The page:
Sports Now

Sports news from Los Angeles and beyond

« Previous Post | Sports Now Home | Next Post »

Victor Conte asks judge to toss "Sugar" Shane Mosley suit

December 23, 2008 |  5:00 pm

Shane Mosley Attorneys for Bay Area Laboratory Co-Operative (BALCO) founder Victor Conte on Tuesday asked a judge in New York State to toss out a civil lawsuit filed by "Sugar" Shane Mosley.

The suit alleges that Conte slandered Mosley last spring by alleging that the boxer knowingly used EPO and an undetectable steroid in the run-up to his narrow 2003 victory over Oscar De La Hoya.

In the court papers, Conte's attorneys maintains that Mosley had no legal grounds to file his libel lawsuit in New York. The papers also contend that the New York filing occurred only after Mosley's legal team learned that their original libel lawsuit -- filed in a federal court in California and subsequently dismissed at Mosley's request -- was likely to be dismissed under California's 1992 "SLAPP" statute, or "strategic lawsuit against public participation."

Among other things, Conte's court filing claims that Mosley filed the lawsuit in a bid to increase Conte's legal bills to the point that he would be unable to pursue his defense.

The court papers also include a lengthy description from Conte about sessions during which he explained in detail to Mosley how EPO and the other steroid functioned. Conte said that he wrote up a "doping schedule" for Mosley that outlined when the boxer was to inject himself with the two substances.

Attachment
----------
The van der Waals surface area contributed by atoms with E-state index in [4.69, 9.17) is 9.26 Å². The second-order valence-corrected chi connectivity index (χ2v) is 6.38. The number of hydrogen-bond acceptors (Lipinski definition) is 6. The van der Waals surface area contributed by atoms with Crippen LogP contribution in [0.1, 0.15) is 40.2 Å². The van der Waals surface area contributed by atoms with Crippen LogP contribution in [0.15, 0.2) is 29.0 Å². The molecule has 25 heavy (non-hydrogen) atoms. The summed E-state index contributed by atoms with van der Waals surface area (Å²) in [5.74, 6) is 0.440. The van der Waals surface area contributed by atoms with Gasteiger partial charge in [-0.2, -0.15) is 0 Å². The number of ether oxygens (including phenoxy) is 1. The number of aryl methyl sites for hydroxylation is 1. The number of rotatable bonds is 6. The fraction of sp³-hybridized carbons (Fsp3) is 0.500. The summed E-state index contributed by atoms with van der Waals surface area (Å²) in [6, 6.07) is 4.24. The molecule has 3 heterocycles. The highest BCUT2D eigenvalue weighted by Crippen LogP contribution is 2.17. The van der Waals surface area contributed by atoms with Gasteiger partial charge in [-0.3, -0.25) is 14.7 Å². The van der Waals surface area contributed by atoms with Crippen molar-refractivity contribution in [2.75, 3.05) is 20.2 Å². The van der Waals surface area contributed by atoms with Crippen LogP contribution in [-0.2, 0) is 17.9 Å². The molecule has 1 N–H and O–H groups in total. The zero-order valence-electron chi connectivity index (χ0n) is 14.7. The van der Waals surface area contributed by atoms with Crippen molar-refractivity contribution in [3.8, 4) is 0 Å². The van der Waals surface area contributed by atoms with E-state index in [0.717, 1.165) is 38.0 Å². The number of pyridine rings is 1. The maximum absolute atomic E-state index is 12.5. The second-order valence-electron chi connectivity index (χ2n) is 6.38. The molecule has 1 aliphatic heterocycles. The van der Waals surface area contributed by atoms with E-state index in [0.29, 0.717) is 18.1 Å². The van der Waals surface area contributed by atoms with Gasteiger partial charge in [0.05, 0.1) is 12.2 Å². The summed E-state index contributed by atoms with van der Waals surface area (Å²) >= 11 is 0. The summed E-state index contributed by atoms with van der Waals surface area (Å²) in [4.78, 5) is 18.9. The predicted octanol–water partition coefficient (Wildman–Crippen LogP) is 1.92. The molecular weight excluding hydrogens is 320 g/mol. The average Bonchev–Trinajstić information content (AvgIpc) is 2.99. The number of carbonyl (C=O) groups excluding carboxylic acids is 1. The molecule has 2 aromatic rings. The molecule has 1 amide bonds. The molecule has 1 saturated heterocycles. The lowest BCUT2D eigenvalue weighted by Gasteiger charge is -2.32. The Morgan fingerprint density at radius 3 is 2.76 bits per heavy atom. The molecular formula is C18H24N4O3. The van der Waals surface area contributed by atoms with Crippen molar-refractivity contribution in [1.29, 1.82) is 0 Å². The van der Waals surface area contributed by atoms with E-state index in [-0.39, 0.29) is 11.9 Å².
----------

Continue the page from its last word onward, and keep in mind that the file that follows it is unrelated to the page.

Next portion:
Here is an e-mail from Mosley's attorney, Judd Berstein, who responded to The Times' request for a comment on the filing:

"The motion is just a recycling of the same tired arguments. There is an obvious reason why Victor Conte’s publisher has refused to cancel his book notwithstanding the protections of the First Amendment, it plainly knew that relying upon Conte would be reckless. Conte has not been able to tell a consistent story about Mosley. In contrast, Shane Mosley has been telling the truth about what took place all the way back to 2003, when he passed a lie detector test and testified in the Grand Jury."

-- Greg Johnson

Photo: Shane Mosley. Credit: Ethan Miller / Getty Images

Comments 

Advertisement










Video